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Habits That Lead To Emergencies 1

Dental emergencies, due to their nature, are the kinds of affairs that happen by surprise, and as such, cannot be prepared for. It is thus very difficult to talk about dental emergency prevention, after all, how do you prevent something beyond your control? How do you stop that ice from being slippery, and you falling down and cracking your tooth, or how do you stop that hazelnut shell form getting into that cake that you bit down on? 

The emphasis is of course on preventing things that you do have control over, instead of worrying about things that can just happen without your consent. Here are some of the habits that land thousands of people each year in the dentists chair in need of emergency treatment. 

Opening Things With Your Teeth

Mostly its bags of peanuts or plastic wrappers that people attack with their teeth, and seeing as you are biting down on a slippery, thin piece of plastic and then pulling it away from your face in an effort to mangle the bag or packet open, the possibilities for damaging your teeth are literally endless. The wrapper can slip out, you can exert too much force and break a tooth, you can scratch your enamel etc, etc. Don’t do it, grab some scissors, or try with your fingernails or something. People also break their teeth all the time trying to open bottles with them. This is a no no, teeth are not made for this sort of thing, even if it looks super cool.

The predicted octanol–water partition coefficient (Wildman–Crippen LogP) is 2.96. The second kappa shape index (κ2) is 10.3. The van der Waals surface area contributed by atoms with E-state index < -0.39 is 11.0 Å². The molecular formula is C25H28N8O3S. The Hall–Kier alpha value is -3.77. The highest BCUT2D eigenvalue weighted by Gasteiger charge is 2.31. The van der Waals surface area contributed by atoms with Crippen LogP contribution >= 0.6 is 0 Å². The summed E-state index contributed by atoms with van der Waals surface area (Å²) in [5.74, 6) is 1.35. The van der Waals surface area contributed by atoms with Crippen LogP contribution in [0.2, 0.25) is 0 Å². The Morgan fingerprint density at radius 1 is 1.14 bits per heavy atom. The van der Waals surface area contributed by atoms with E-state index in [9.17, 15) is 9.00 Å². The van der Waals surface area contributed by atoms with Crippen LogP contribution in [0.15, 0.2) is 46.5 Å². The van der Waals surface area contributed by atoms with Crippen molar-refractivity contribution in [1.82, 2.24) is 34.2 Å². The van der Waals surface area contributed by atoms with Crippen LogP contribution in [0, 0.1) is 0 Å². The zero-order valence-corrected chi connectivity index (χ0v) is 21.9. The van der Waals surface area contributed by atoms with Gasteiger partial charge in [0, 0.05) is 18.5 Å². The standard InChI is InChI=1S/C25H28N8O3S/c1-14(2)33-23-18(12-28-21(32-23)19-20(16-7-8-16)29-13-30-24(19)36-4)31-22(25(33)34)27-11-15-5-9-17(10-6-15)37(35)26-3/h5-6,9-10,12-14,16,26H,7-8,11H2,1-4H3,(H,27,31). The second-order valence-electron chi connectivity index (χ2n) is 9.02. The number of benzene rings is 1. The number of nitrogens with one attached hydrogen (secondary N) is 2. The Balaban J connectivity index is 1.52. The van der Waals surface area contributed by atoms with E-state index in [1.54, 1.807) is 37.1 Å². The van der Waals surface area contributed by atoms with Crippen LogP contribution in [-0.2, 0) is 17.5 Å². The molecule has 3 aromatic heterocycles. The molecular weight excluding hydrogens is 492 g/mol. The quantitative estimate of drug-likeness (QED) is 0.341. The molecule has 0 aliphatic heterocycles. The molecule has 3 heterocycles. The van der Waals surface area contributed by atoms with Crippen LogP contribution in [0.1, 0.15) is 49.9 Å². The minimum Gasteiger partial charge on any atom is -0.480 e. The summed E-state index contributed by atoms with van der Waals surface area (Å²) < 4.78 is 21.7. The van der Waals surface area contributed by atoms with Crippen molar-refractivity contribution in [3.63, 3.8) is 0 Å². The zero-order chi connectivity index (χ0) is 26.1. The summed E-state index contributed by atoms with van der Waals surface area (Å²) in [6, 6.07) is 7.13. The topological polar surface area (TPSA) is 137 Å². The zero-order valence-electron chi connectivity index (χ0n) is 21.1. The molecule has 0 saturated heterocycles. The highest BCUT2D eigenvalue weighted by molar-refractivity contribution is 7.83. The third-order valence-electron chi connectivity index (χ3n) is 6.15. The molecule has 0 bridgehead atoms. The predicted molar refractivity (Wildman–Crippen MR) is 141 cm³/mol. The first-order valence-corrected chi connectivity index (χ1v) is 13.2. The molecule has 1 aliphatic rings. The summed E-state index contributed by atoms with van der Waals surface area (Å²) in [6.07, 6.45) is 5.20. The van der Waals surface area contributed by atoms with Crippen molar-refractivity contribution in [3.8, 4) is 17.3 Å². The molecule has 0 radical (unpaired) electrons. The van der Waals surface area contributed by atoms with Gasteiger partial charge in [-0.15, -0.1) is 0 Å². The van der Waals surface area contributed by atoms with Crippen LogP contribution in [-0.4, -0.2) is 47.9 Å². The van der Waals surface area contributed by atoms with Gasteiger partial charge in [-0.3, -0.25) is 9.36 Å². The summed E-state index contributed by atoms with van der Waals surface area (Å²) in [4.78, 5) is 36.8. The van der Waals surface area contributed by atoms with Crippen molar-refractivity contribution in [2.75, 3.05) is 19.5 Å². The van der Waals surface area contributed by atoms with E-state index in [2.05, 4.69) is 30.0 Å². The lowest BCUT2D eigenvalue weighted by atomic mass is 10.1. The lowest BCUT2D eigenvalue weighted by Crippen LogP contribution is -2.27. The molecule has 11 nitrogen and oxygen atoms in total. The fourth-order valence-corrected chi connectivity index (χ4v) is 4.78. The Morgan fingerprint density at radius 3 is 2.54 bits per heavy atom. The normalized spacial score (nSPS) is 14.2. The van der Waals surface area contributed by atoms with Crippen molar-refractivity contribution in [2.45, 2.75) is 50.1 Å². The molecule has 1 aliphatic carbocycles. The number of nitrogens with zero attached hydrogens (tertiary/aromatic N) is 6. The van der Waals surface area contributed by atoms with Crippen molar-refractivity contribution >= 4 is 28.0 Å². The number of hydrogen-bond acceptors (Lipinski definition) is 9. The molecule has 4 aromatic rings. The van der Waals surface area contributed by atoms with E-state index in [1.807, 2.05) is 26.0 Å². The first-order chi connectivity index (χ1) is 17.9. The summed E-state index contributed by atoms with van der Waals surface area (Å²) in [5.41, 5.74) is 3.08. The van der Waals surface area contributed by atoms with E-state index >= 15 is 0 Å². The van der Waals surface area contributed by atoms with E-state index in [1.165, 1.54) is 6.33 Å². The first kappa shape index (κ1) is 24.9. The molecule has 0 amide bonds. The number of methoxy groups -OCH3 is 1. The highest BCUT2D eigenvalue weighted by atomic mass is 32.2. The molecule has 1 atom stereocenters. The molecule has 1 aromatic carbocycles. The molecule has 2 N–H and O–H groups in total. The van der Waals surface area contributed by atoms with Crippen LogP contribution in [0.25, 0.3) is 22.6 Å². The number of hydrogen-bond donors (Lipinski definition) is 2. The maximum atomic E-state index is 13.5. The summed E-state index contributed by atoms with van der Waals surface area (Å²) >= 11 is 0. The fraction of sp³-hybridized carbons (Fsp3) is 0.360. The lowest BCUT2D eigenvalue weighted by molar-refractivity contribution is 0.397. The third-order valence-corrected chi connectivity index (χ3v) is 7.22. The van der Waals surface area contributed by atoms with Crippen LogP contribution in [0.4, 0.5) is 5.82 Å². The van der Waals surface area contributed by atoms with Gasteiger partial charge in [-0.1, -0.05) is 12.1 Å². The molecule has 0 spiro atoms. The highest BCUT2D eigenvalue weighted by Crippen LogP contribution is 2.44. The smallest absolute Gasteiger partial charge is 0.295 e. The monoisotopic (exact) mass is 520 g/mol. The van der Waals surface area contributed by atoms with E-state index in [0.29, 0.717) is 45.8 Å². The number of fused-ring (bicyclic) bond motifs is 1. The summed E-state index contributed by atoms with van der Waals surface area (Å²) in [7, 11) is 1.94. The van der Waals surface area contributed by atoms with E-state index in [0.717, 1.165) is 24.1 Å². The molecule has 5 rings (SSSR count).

Chewing On Ice

Apparently this is a more common habit than previously believed. Some people, when stressed out, chew some ice cubes, or just enjoy the sensation of biting the ice cubes. The problem is, your enamel cannot always withstand a drop in temperature that great, and can sometimes crack as a result. If your tooth is already cracked, it can result in inflammation of the nerve, which is very painful. 

Grinding Your Teeth

Bruxism, or the habit of grinding your teeth as a result of stress or anxiety, is a common reason for immediate as well as long term damage to teeth. Teeth can be worn down to the nerve, literally, by grinding, and in the process, usually chip or break a bunch as well, which can result in infections, painful bouts and all kinds of damage to all the structures of the tooth.